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Lesbians welcome at Seattle's OverForties
Lesbians welcome at Seattle's OverForties
by Kassie Koledin - Special to the SGN

What Lesbian group in Seattle has been running regularly for more than 25 years, was once described by a substitute facilitator as harder to herd than a pack of cats, and generates crowd-drawing social events such as the "You Don't Have To Have Any Talent" talent show and a Coming Out Cotillion every other year or so?

If you had guessed the Seattle OverForties Group, a social group open to Lesbians over 40 years of age, you would be correct.

OverForties meets every Tuesday evening from 7 p.m. to 8:30 p.m. and is open to all women over 40 years old who identify as Lesbians, according to Sandra Jo, OverForties facilitator.

"It's an open group, it's not exclusive," said Sandra Jo. "There's not a big commitment. We have no offices, no committees. Women can come as often or as little as they want."

Palm noted that in order to fully appreciate the other women in OverForties, potential participants should have worked on diversity issues such as classism, Transgender phobia, racism, anti-Semitism and, above all, ageism.

"It is also important to have a sense of humor," added Sandra Jo.

Format of the meetings is simple: check in, then a break for socializing, followed by the topic discussion of the evening. Sandra Jo noted that while the structure of each meeting is always the same, the topic and the members' interactions make each meeting unique.

"It's always changing," she said. "It changes dynamics according to who is in the group. Sometimes [the meetings are] very party-ish, and sometimes it's thought-provoking. I think the current group is marked by a wide range of interests." Program topics reflect this, from "Your First Kiss/Crush" to "What Would You Want to Talk about with Michelle Obama?"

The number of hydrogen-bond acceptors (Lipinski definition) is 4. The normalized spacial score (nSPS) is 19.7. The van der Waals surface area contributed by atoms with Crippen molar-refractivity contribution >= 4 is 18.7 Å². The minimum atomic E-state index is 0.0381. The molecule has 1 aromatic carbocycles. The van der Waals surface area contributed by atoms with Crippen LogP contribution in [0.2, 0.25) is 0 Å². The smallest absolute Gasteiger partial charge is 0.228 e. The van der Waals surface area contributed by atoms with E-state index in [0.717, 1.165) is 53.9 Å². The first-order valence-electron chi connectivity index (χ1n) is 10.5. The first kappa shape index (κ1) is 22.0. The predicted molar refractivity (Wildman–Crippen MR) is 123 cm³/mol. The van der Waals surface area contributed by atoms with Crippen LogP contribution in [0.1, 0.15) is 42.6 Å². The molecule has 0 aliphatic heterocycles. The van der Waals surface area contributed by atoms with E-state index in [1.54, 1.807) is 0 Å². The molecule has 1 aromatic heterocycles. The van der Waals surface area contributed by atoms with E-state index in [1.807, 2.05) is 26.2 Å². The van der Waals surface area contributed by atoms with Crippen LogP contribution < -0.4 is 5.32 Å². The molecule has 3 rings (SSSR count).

No one seems to know for sure when OverForties started, but Sandra Jo believes that OverForties began at least 25 years ago at the Lesbian Resource Center (now defunct). Sandra Jo became involved with OverForties 20 years ago when she applied for an opening as the group's leader.

"I'm a group worker by profession," said Sandra Jo, who has led various women's groups for the last 40 years.

She interviewed for the position and was accepted on the condition that she would lead the group for at least one year.

"I had my doubts that I would stay that long," Sandra Jo said, "but here I am, 20 years later."

At the time that Sandra Jo started with OverForties, the group was very small because of various setbacks.

"The group was in turmoil," Sandra Jo recalled. "A lot of people had just quit. We had to rebuild the group, although a lot of those former members eventually came back."

Sandra Jo found that she loved doing the group.

"My political goal for the last 40 years was empowering women, and this group was definitely empowering women. I see this group primarily as a way to help older Lesbians work against ageism. This society values youth and so often older Lesbians feel one down when they're at a bar or at a social event."

"For a lot of women, it is a community," said Sandra Jo. "They help each other move, go with each other to the doctor's, visit each other in the hospital," she said, adding that women in the group assist each other in many different ways; physical, mental, emotional and sometimes financial.

"It's friends, people I can socialize with, do things with," noted Que Areste, a naturopathic physician who joined the group in 2007. "I've made some good friends as well as some nice acquaintances."